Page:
Inability to follow up ED patients by telephone: There must be 50 ways to leave your number

Stephen L Adams*, David A Thompson

*Corresponding author for this work

Research output: Contribution to journalArticlepeer-review

24 Scopus citations

Abstract

Objective: To determine the ability to complete follow-up home telephone calls to ED patients. Methods: A retrospective review of the ability to reach 4,741 patients called during a posttreatment patient satisfaction survey of visits to a suburban community hospital ED. Results: Only 54.9% of all patients called could be contacted after three or fewer phone calls. Of the 2,139 (45.1%) who could not be reached, there was no answer for 1,260 (58.9%), despite three telephone calls to a number currently in service. A significant minority (21.1%) had given nonworking numbers. Another 12.4% indicated that no one by the name of the patient lived at the number called, and 2.9% of the respondents alleged that the patient was deceased. Conclusions: Almost half of the patients who present to the ED and supply home telephone numbers give telephone numbers at which they cannot be reached in follow-up. Using telephone follow-up alone to reach patients seen in the ED may be an unreliable method of communication.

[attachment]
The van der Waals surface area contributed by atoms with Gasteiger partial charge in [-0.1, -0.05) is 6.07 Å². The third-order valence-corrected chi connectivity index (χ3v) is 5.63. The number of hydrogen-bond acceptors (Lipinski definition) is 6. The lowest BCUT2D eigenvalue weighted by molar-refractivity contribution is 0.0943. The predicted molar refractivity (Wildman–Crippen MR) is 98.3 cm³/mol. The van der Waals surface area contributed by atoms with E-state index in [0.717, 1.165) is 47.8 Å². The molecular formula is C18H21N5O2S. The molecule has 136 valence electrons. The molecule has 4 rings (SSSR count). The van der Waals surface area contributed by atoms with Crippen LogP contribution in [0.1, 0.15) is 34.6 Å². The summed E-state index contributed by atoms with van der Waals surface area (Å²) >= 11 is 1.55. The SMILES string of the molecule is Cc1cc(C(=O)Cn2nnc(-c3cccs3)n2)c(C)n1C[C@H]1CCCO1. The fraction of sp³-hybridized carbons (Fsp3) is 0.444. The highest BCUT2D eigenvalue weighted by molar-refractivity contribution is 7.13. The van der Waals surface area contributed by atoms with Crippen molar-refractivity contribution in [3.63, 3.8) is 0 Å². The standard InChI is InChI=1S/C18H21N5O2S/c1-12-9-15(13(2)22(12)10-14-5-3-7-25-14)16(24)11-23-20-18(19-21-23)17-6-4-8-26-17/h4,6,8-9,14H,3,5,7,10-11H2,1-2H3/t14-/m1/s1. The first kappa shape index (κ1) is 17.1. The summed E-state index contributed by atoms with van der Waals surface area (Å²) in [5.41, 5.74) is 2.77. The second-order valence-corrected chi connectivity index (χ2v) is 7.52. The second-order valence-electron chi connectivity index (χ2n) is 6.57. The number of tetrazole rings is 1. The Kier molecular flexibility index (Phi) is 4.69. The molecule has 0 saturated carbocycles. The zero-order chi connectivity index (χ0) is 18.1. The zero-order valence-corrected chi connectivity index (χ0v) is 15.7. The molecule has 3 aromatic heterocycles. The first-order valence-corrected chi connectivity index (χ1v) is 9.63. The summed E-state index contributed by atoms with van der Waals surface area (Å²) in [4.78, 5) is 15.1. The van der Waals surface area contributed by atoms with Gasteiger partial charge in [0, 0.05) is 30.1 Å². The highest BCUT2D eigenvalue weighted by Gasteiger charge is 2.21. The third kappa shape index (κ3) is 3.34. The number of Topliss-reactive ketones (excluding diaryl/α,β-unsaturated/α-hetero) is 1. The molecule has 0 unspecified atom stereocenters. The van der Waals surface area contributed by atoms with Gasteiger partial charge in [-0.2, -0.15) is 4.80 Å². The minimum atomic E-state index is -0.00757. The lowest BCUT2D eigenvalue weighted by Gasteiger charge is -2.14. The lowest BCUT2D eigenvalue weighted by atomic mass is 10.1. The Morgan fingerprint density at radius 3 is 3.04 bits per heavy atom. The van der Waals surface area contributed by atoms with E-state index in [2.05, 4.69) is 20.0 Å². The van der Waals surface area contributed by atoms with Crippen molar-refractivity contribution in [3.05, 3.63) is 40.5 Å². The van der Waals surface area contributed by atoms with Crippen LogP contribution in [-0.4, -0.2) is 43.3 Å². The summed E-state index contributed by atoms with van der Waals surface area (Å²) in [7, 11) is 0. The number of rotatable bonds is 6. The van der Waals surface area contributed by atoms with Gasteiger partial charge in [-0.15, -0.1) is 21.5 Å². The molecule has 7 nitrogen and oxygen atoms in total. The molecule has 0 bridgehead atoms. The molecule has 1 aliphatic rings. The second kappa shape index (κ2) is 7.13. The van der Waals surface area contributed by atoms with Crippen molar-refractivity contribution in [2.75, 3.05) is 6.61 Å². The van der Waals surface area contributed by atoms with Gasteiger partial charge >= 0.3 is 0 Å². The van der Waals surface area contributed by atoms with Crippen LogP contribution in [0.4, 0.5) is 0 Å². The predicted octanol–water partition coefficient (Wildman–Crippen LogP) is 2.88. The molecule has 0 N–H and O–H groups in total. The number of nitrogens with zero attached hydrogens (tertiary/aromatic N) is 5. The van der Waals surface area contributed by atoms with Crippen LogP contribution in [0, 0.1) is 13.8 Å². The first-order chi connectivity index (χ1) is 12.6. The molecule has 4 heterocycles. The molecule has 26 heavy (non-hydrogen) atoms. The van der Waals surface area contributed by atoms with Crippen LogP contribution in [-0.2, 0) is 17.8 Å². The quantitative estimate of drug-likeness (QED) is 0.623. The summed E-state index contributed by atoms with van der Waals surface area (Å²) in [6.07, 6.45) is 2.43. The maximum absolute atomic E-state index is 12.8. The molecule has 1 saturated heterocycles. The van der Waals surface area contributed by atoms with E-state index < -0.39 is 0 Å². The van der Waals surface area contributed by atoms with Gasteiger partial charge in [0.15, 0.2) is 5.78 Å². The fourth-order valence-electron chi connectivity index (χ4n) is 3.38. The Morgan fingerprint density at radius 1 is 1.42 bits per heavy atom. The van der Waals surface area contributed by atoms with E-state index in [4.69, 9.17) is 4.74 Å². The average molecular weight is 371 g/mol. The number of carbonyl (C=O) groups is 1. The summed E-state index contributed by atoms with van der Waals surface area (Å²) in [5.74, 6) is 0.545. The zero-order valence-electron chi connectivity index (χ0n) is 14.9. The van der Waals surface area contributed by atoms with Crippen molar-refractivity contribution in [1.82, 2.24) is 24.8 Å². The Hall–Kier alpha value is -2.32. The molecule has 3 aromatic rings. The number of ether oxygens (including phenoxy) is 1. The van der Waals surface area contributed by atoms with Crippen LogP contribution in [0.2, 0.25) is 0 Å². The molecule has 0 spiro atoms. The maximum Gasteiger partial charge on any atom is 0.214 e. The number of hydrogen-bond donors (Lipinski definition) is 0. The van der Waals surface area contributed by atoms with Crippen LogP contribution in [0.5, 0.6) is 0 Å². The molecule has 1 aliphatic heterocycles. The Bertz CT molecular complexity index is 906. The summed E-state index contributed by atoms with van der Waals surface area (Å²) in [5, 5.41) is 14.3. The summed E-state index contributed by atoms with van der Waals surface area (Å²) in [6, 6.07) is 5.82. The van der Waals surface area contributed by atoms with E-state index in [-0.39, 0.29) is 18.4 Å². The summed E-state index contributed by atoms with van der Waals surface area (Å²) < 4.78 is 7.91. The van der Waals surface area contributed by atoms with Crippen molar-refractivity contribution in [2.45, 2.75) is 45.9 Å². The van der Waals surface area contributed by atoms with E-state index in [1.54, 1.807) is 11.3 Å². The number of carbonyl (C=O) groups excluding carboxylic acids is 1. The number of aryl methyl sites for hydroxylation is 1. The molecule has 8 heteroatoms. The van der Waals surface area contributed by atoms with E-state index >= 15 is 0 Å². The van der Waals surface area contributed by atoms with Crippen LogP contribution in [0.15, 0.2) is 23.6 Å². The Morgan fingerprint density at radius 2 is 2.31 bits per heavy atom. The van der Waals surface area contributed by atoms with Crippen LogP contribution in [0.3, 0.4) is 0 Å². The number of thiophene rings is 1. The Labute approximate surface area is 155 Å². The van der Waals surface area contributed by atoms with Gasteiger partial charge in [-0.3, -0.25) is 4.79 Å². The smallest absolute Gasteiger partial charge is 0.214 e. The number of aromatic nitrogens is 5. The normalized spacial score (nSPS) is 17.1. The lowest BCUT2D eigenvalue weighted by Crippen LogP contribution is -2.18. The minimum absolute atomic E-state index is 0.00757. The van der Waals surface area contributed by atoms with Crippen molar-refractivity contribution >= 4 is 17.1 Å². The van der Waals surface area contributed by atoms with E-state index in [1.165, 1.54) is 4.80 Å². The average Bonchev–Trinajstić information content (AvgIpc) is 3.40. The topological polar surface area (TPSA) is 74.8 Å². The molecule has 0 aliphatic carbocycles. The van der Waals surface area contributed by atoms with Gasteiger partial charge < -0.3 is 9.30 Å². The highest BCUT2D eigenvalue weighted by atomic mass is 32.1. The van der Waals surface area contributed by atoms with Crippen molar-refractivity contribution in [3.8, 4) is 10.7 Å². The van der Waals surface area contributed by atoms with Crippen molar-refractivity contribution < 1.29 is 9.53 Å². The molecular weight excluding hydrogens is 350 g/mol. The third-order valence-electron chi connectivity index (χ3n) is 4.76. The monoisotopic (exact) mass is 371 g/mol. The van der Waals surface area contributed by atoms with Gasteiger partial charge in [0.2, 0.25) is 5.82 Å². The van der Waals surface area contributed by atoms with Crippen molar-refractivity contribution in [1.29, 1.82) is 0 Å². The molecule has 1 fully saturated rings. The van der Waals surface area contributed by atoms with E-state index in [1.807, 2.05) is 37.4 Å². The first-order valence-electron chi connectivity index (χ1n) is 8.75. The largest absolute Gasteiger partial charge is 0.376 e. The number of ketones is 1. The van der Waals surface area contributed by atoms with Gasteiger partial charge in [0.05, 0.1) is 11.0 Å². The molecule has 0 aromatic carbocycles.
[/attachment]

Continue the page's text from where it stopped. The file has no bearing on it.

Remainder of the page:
Original languageEnglish (US)
Pages (from-to)271-273
Number of pages3
JournalAcademic Emergency Medicine
Volume3
Issue number3
DOIs
StatePublished - Jan 1 1996

Keywords

  • emergency department
  • follow-up
  • quality assurance
  • research

ASJC Scopus subject areas

  • Emergency Medicine

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